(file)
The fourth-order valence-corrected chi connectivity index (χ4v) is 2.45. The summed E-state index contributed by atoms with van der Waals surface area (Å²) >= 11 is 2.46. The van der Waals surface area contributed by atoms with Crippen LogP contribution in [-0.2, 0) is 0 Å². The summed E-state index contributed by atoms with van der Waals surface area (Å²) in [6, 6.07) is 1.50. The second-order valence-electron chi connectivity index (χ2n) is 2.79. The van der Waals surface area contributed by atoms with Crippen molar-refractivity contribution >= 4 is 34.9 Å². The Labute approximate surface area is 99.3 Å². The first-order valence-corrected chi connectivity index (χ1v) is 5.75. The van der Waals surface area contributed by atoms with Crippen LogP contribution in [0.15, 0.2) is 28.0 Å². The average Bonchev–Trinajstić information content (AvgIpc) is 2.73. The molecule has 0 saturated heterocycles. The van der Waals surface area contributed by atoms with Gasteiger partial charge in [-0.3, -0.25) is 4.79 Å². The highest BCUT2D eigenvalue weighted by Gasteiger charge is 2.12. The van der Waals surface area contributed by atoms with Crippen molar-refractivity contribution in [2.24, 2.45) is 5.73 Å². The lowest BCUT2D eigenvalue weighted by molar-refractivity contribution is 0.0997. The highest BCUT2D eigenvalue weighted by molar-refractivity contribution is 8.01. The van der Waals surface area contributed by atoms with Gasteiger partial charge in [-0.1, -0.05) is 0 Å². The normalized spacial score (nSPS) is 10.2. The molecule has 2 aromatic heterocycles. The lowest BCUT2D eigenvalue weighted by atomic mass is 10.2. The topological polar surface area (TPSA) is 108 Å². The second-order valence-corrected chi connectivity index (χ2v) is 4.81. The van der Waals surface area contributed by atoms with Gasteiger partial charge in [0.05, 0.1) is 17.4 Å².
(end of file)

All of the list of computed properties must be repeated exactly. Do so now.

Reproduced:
The fourth-order valence-corrected chi connectivity index (χ4v) is 2.45. The summed E-state index contributed by atoms with van der Waals surface area (Å²) >= 11 is 2.46. The van der Waals surface area contributed by atoms with Crippen LogP contribution in [-0.2, 0) is 0 Å². The summed E-state index contributed by atoms with van der Waals surface area (Å²) in [6, 6.07) is 1.50. The second-order valence-electron chi connectivity index (χ2n) is 2.79. The van der Waals surface area contributed by atoms with Crippen molar-refractivity contribution >= 4 is 34.9 Å². The Labute approximate surface area is 99.3 Å². The first-order valence-corrected chi connectivity index (χ1v) is 5.75. The van der Waals surface area contributed by atoms with Crippen LogP contribution in [0.15, 0.2) is 28.0 Å². The average Bonchev–Trinajstić information content (AvgIpc) is 2.73. The molecule has 0 saturated heterocycles. The van der Waals surface area contributed by atoms with Gasteiger partial charge in [-0.3, -0.25) is 4.79 Å². The highest BCUT2D eigenvalue weighted by Gasteiger charge is 2.12. The van der Waals surface area contributed by atoms with Crippen molar-refractivity contribution in [2.24, 2.45) is 5.73 Å². The lowest BCUT2D eigenvalue weighted by molar-refractivity contribution is 0.0997. The highest BCUT2D eigenvalue weighted by molar-refractivity contribution is 8.01. The van der Waals surface area contributed by atoms with Gasteiger partial charge in [-0.1, -0.05) is 0 Å². The normalized spacial score (nSPS) is 10.2. The molecule has 2 aromatic heterocycles. The lowest BCUT2D eigenvalue weighted by atomic mass is 10.2. The topological polar surface area (TPSA) is 108 Å². The second-order valence-corrected chi connectivity index (χ2v) is 4.81. The van der Waals surface area contributed by atoms with Gasteiger partial charge in [0.05, 0.1) is 17.4 Å².